• learning,  neat tricks

    teeny tiny hive

    Here you see the hands of Ken, adjusting the frames of his little model beehive. The wee box is resting on the much larger, normal-sized beehive. Ken is going to leave the small box on the larger box – there’s an opening in the bottom so the bees can come up into it – so the bees will draw out the honeycomb a bit. He doesn’t want them to store honey in the little demo hive, but he does want them to show what they can do in building up the wax in preparation for honey storage. He brings this hive to places where he talks about bees, so people…

  • learning


    A few weeks ago, I noticed that the bees in my observation hive had all died. This is not surprising, due to the fact that there are not that many of them and they are not able to huddle in a large enough mass to actually survive the winter. That’s what my regular sized bee colonies are doing right now – huddling together in the middle of the hive to stay warm; and, most importantly, keep the queen warm. She’s the one who will kick off the growth of the colony in the spring with her egg-laying, so it is vitally important to the colony to keep her alive. But…

  • honey,  learning

    gone in a day

    . I sold a container of honeycomb to a friend a few weeks ago, and today she told me “It was gone in a day”. What a compliment! Comments like these make me want to expand my operation by about 4x.  It’s a big decision, though, because it takes time and energy. And I’m still learning. Some days I want to give up the idea of selling honey and keep it all for myself – yes, I’m greedy that way – and some days I want to get a few more hives so I have more to sell to all the people who want to buy more when they finish…

  • learning

    workshop review

    . I was pleasantly surprised to discover recently that one of the people who attended my intro to honeybees and beekeeping workshops wrote a little review on her blog! Thanks Bianca! Inspired Wonder‘s honeybee workshop review. These workshops were geared toward families, so they were not highly technical nor were they designed to tell you everything you need to know to be a beekeeper. I’m more about raising awareness of honeybees and hoping to share the love. I also want people to know the difference between a bee and a wasp. When someone tells me they were harassed or stung by a bee I always ask, ‘was it a bee or…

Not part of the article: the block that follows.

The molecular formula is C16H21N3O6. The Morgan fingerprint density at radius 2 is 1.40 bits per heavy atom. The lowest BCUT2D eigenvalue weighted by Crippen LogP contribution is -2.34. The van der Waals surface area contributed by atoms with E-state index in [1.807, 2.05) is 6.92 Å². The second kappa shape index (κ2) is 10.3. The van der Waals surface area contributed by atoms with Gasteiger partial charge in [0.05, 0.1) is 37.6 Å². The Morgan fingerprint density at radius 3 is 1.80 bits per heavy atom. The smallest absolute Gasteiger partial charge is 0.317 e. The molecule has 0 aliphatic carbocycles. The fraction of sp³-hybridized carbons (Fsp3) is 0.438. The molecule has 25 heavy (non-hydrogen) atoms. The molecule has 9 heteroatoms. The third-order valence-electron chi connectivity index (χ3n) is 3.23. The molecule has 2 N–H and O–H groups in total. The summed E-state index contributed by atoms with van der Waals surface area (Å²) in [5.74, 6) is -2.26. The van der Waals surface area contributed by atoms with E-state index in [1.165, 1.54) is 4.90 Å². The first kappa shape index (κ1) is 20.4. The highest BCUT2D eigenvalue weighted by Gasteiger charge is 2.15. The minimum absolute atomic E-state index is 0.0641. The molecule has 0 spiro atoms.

• learning

    fire power

    . After Thursday’s fiasco, I wanted to make sure I could light a good fire in my smoker no matter what. So – I borrowed a fire tool from my hubby. Propane torch, complete with sparker. No need for matches, even…. very nice piece of equipment. It did a great job of lighting my smoker – look at that smoke: These pictures are from yesterday, when I went to get the honey supers. I have two mostly-full supers now sitting in my kitchen waiting for me to harvest the honey from them. One will need to be harvested like the first time, and the other, I think I will actually…

  • bees,  learning,  neat tricks,  ob hive


    .Today I’ll be taking my observation hive to my daughter’s class! Should be fun. I took a sweet photo last night while checking them out (above). It was late and dark, and the hive was backlit by my back door light. Why late and dark? Because everybody’s home then. I need to lock them all in for safely transporting and showing the kiddies in the class. If I had waited until this afternoon, a lot of the bees would be out foraging (provided it’s not pouring down rain like it is right now) and they would be very confused upon returning home to where their house once was. Grade 2…

  • learning,  preparation,  supplies

    s is for sarah

    .I took a little trip to Better Bee Supplies today, to pick up some frames for my honey supers and some gloves. Gloves were not something I really wanted to work with; it’s great to have the sensation in your fingertips and be able to ‘pet the bees’ with your bare hands. However, my allergist tells me I have a Colophony allergy, which is basically an allergy to coniferous trees and products made from them. This is an issue because the propolis – the super sticky gummy glue that the bees make and use to seal and weatherproof their hive – is made using things like pine or spruce sap.…

  • bees,  learning

    cleaning house

    .Here’s another reason why I thought the blue hive was dead: no dead bees on the outside. Bees are such tidy insects – they’ll haul out their dead so the hive is kept clean. No dead bees on the outside made me think they were all dead on the inside! Not the case, though, as I mentioned in a previous post. They’re all happily working away at building their colonies, and in a month or two they should be up to about 50,000 bees or more in each hive..

  • bees,  beeyard,  learning,  preparation

    it’s a wrap

    Sort of ready for winter, here – not sure if I did this right, but November is 2 days away and I thought I better at least provide some cold protection for the bees. I want to add some straw bales for added protection, too. I’m thinking the tar paper should cover the bottom a bit more – but I didn’t want to block the entrance…. Definitely still learning. A lot..